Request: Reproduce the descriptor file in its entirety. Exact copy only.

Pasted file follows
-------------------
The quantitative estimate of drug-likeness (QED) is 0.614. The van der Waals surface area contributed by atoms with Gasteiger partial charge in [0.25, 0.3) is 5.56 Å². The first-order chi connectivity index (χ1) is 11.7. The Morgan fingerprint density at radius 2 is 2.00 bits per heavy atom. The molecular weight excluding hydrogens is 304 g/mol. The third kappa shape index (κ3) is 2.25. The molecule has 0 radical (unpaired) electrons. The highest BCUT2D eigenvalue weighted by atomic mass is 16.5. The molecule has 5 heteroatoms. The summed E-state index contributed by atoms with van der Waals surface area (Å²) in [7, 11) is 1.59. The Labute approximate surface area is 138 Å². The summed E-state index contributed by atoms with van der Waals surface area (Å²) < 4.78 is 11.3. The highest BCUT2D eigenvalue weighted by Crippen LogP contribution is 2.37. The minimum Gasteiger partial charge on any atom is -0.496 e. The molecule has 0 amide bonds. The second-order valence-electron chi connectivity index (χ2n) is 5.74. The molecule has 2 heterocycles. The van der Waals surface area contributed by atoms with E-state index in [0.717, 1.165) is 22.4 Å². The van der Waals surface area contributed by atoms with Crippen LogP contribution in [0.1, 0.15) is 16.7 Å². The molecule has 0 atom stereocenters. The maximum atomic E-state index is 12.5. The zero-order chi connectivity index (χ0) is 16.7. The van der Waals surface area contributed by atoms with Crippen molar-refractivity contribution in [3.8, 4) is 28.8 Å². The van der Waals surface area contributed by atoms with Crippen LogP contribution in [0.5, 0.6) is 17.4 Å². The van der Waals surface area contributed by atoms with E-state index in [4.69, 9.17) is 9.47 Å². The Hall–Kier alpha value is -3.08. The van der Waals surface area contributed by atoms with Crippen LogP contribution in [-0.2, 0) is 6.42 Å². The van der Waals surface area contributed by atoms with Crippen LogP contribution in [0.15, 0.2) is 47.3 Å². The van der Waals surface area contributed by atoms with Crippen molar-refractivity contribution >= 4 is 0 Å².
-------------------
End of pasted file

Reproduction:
The quantitative estimate of drug-likeness (QED) is 0.614. The van der Waals surface area contributed by atoms with Gasteiger partial charge in [0.25, 0.3) is 5.56 Å². The first-order chi connectivity index (χ1) is 11.7. The Morgan fingerprint density at radius 2 is 2.00 bits per heavy atom. The molecular weight excluding hydrogens is 304 g/mol. The third kappa shape index (κ3) is 2.25. The molecule has 0 radical (unpaired) electrons. The highest BCUT2D eigenvalue weighted by atomic mass is 16.5. The molecule has 5 heteroatoms. The summed E-state index contributed by atoms with van der Waals surface area (Å²) in [7, 11) is 1.59. The Labute approximate surface area is 138 Å². The summed E-state index contributed by atoms with van der Waals surface area (Å²) < 4.78 is 11.3. The highest BCUT2D eigenvalue weighted by Crippen LogP contribution is 2.37. The minimum Gasteiger partial charge on any atom is -0.496 e. The molecule has 0 amide bonds. The second-order valence-electron chi connectivity index (χ2n) is 5.74. The molecule has 2 heterocycles. The van der Waals surface area contributed by atoms with E-state index in [0.717, 1.165) is 22.4 Å². The van der Waals surface area contributed by atoms with Crippen LogP contribution in [0.1, 0.15) is 16.7 Å². The molecule has 0 atom stereocenters. The maximum atomic E-state index is 12.5. The zero-order chi connectivity index (χ0) is 16.7. The van der Waals surface area contributed by atoms with Crippen molar-refractivity contribution in [3.8, 4) is 28.8 Å². The van der Waals surface area contributed by atoms with Crippen LogP contribution in [0.5, 0.6) is 17.4 Å². The van der Waals surface area contributed by atoms with E-state index in [4.69, 9.17) is 9.47 Å². The Hall–Kier alpha value is -3.08. The van der Waals surface area contributed by atoms with Crippen LogP contribution in [-0.2, 0) is 6.42 Å². The van der Waals surface area contributed by atoms with Crippen LogP contribution in [0.15, 0.2) is 47.3 Å². The van der Waals surface area contributed by atoms with Crippen molar-refractivity contribution >= 4 is 0 Å².